Now, first of all, why can’t this officer use the word “withdrawal” instead of the Orwellian euphemism “drawdown.” Actually, “retreat” would characterize the real situation even better. Napoleon did, after all, retreat from Moscow. The German Wehrmacht did retreat from Stalingrad. The U.S. Army and Marine Corps did retreat from the Yalu River. Retreats happen when military forces find themselves in an untenable position. Skillfully conducting a retreat can often save a military force from obliteration. The British, to take but one salient example, did not manage their retreat from Afghanistan successfully, as only one wounded doctor managed to escape with his life. But I suppose we can hardly expect this level of historical realism from those who speak for the U.S. military today. A “drawdown,” refers only to a reduction in the number of troops to some unspecified level, not to getting the lot of them completely out of the Afghan sand-trap shooting gallery. The American people wrote off this ghaslty blunder years ago and when they hear President Obama say that this war will end by the last day this year, then they understand that to mean that all of our deployed troops will come home.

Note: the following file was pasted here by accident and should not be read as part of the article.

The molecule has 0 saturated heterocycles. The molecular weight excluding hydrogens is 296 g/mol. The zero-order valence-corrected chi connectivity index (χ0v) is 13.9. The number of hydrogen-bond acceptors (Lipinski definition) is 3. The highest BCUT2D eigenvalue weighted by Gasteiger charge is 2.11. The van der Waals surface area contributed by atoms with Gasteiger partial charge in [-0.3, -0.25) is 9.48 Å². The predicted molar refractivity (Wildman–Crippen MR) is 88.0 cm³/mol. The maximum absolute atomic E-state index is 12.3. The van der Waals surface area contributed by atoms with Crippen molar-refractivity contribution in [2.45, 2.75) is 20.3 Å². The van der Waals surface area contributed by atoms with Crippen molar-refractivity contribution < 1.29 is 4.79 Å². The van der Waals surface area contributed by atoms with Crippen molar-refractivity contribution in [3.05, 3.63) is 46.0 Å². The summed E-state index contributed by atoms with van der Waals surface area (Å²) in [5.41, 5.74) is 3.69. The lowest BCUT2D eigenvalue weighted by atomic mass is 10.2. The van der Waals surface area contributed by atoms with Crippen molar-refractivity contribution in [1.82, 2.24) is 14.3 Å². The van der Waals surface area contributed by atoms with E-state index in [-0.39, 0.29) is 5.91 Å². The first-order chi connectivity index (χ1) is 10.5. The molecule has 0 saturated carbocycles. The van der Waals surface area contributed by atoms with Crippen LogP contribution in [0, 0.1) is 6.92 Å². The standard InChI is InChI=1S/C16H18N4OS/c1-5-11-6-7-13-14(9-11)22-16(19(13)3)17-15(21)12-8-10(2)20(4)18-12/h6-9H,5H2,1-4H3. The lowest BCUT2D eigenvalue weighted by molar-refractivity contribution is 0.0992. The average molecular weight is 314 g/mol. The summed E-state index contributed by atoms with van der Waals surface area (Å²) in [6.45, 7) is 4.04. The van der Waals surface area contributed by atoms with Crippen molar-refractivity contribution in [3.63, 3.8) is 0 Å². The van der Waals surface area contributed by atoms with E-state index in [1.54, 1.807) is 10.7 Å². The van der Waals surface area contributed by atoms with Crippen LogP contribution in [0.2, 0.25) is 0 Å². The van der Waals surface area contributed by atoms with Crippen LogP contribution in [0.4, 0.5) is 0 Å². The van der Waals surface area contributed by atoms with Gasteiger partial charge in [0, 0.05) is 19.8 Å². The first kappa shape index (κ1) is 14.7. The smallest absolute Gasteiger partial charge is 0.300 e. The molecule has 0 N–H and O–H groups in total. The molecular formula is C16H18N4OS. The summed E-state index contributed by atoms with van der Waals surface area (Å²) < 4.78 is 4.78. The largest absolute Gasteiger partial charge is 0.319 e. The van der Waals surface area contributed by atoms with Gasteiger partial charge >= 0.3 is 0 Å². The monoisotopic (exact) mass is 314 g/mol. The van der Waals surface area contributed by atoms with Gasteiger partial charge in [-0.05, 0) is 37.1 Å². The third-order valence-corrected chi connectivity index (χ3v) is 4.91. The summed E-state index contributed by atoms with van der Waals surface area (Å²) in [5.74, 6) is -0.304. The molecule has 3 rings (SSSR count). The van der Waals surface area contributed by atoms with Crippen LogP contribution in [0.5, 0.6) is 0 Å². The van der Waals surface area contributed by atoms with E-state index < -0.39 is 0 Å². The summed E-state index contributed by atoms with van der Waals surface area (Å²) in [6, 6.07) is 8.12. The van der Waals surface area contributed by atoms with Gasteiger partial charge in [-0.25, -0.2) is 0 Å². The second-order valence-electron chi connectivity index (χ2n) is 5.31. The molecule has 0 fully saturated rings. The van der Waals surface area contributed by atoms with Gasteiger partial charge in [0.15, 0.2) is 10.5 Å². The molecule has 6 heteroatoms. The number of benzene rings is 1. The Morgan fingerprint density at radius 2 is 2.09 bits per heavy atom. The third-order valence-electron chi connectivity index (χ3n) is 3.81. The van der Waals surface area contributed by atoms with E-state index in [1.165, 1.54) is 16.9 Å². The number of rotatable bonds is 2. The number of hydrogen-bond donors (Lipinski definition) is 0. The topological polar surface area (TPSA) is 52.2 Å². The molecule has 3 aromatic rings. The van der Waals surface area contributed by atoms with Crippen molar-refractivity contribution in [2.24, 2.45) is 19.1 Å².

Second, the U.S. military has “invaded” and “occupied” Afghanistan for the past 12 years, so it would really help to clear things up if we used the words “invasive occupation” instead of “war.” They mean entirely different things.
Third, the U.S. miltitary spokesperson waffles about in the potential mood — saying that he “could be” — instead of opting for the simple declarative — saying that he “will be.” As I like to say in response to such semantic waffling by U.S. military spokespersons:
“If you knew what to do, you’d have done it already. If you could have, you would have; but you didn’t, so you can’t.”